Mr. Cassone, whose son Richard is serving as a sergeant in Afghanistan, sent this essay to the Complaint Box on the City Room blog this weekend. The City Room editors thought it was more of a poignant story than a complaint and thought At War readers might appreciate it. We did, too.
Hey, I’m the guy you just about blasted out of his driver’s seat with your horn when we missed the green light at the mall entrance. Anyway, I’m not mad about it. We’re all under a lot of pressure this time of year. Before you know it, Christmas morning arrives, and so there’s not much time to get the right stuff for everyone. And not only did we miss that light because I was daydreaming, but we also would have surely sat through another one if you hadn’t honked, because I really wasn’t there. You couldn’t have known, but I was so very far away at the time, in a place that I’ve actually never been. I was in the Helmand Province of Afghanistan.
I wasn’t paying attention because I was wondering what my son, a sergeant in the Marine Corps, was doing right then, though it’s nine and a half hours later there. Like so very many other parents and loved ones of deployed personnel, I know very little about what my son does. I do know the name of his job; he’s a forward observer with a small company out of Camp Pendleton called First Anglico. I know that he is deployed with British and Afghan soldiers and that he calls in air and artillery support for their combat operations, but I don’t know what he does from moment to moment, and so sometimes I can’t help but sit and wonder. I did ask him last Sunday when he grabbed the satellite phone to call me for a minute or two, but he would only say that he was doing what he had joined to do. And that he’s doing it while sleeping in a frozen tent that he shares with a bunch of mice and a stray, flea-bitten cat, a supply of Ziploc baggies for toilets and not much in the way of entertainment, not that he’d have time for that. And even so, nighttime is the easy part of his day. And that’s when you honked.
The thing is, there are tens of thousands of daydreamers like me. And a vast majority of them will put the experience behind them like I did after my son’s last two deployments. They will all forget about the background noise of a very personal war that they lived with while their loved ones were overseas. They will forget the fears they suppressed, confronted and then suppressed again. They will forget about having crept their car up to their driveway after work, peeking in at the dread of an imaginary black Crown Victoria with United States government plates that might meet them there. They will forget all about that, and then they’ll start worrying about Christmas and other holidays again. They’ll worry about getting the right gifts and decorations at the right price and having it all in the proper places in time for the kids to get up. And then they, too, might get impatient and honk at the guy in front of them when he’s too slow at the light pulling into the mall.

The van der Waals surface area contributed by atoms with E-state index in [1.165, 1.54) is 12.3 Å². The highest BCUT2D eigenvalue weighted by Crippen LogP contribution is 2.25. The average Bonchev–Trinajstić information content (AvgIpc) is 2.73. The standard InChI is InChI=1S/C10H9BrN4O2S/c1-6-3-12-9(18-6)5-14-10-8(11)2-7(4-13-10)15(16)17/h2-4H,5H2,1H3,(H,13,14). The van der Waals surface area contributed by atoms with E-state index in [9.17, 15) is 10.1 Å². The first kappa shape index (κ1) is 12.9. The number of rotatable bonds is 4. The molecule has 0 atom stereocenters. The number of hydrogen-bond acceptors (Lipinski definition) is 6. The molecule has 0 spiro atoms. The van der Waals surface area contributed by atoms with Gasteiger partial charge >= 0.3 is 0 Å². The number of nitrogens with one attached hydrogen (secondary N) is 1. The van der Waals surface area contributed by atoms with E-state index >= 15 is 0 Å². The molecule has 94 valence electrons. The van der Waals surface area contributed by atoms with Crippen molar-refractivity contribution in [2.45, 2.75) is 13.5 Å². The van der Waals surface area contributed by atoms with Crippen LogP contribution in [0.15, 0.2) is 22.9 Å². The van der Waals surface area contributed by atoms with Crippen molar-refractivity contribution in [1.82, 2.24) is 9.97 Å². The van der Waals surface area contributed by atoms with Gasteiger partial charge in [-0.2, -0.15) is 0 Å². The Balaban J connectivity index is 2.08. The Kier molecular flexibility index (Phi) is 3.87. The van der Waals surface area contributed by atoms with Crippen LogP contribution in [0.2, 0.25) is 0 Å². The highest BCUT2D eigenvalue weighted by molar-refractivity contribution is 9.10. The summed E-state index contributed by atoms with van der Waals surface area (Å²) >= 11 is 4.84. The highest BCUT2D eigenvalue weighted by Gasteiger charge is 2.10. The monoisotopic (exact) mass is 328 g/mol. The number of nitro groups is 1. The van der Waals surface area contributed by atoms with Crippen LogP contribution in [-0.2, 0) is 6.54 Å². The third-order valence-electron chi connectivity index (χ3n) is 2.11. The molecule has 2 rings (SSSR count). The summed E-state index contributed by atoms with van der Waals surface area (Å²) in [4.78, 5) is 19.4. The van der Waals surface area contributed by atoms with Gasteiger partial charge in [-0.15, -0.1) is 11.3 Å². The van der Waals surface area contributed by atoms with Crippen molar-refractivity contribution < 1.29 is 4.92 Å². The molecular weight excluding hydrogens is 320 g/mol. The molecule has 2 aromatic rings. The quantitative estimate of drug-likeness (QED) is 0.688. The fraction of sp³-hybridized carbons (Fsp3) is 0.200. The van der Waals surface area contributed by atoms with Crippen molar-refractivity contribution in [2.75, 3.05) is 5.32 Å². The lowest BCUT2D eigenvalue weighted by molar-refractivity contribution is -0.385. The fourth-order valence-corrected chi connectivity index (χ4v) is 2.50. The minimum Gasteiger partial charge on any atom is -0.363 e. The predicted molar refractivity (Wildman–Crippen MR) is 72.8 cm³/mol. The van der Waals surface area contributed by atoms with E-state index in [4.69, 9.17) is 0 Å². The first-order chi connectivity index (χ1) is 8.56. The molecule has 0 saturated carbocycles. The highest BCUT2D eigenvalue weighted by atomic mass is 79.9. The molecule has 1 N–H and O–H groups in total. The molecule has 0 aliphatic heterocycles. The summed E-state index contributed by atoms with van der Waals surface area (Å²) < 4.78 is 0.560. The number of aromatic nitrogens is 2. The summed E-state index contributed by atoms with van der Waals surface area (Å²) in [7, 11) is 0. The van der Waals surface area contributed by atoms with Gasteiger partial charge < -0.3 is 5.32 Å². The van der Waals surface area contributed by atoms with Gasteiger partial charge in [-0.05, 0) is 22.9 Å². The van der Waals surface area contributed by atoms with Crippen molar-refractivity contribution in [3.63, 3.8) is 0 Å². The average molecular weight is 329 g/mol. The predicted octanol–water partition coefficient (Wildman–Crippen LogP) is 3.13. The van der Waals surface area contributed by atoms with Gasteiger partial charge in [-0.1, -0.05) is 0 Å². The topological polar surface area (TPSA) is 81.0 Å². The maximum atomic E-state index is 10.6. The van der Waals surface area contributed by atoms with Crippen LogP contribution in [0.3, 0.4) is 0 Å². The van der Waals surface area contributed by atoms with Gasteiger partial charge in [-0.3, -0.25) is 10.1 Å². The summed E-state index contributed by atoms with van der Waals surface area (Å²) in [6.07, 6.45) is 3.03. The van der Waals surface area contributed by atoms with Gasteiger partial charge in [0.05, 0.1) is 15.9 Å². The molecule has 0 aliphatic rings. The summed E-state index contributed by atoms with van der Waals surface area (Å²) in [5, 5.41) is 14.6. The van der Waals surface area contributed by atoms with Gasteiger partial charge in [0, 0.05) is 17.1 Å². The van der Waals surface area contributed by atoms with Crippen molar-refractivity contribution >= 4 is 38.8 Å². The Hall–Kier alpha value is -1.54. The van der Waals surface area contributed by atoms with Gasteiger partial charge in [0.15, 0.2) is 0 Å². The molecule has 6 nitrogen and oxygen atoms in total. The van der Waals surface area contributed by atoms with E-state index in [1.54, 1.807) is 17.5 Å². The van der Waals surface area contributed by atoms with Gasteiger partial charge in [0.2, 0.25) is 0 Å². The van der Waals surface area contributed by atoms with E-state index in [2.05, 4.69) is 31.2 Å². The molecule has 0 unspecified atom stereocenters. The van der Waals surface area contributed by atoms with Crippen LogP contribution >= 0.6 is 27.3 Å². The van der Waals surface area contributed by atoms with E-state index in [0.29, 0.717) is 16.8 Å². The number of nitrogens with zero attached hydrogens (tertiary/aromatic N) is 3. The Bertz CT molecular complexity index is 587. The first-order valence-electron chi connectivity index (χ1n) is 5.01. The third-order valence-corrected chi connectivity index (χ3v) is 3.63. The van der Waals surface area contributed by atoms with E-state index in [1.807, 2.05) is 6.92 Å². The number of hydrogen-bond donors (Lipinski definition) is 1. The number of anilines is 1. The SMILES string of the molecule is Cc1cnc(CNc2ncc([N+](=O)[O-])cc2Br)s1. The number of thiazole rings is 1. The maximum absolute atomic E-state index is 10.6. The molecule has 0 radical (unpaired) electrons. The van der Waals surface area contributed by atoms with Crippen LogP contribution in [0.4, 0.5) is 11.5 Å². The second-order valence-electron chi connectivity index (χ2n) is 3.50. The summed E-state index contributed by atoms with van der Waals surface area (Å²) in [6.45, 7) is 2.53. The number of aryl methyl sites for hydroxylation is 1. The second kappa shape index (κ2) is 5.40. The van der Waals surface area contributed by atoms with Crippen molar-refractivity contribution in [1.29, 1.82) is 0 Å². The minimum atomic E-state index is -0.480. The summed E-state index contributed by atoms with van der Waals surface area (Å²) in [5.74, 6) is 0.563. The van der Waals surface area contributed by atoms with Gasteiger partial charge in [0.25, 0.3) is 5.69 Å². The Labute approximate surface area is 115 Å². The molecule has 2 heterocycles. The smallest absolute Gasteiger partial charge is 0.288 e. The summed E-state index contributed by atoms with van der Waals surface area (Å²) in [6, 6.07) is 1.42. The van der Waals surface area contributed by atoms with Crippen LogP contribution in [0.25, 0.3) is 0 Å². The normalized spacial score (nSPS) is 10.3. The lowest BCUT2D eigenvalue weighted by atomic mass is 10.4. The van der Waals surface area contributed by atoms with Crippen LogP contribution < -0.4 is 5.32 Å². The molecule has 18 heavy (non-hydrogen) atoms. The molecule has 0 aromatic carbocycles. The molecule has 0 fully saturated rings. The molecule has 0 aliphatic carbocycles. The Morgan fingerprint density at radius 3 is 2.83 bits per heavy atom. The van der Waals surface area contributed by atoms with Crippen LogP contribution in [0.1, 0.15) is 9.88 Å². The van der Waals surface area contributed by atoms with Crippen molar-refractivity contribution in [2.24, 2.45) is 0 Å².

But there are also many for whom Christmas will never be the same. The worst parts of their daydreams will have become reality. They were met by that Crown Vic, and so for them, there will always be a stocking that goes unfilled and an empty place at the table where the most enthusiastic and promising member of their family once sat. And like the daydreamers, you’ll never know who they are when they pass you on the street or miss a traffic light when you’re in a hurry. But for them, when they get lost in their thoughts, their daydreams are no longer taking them overseas. They are bringing them back to other Christmases and birthdays and summer vacations when their Marine was still around. So just this once, could you let them stay there for a moment longer and miss that light?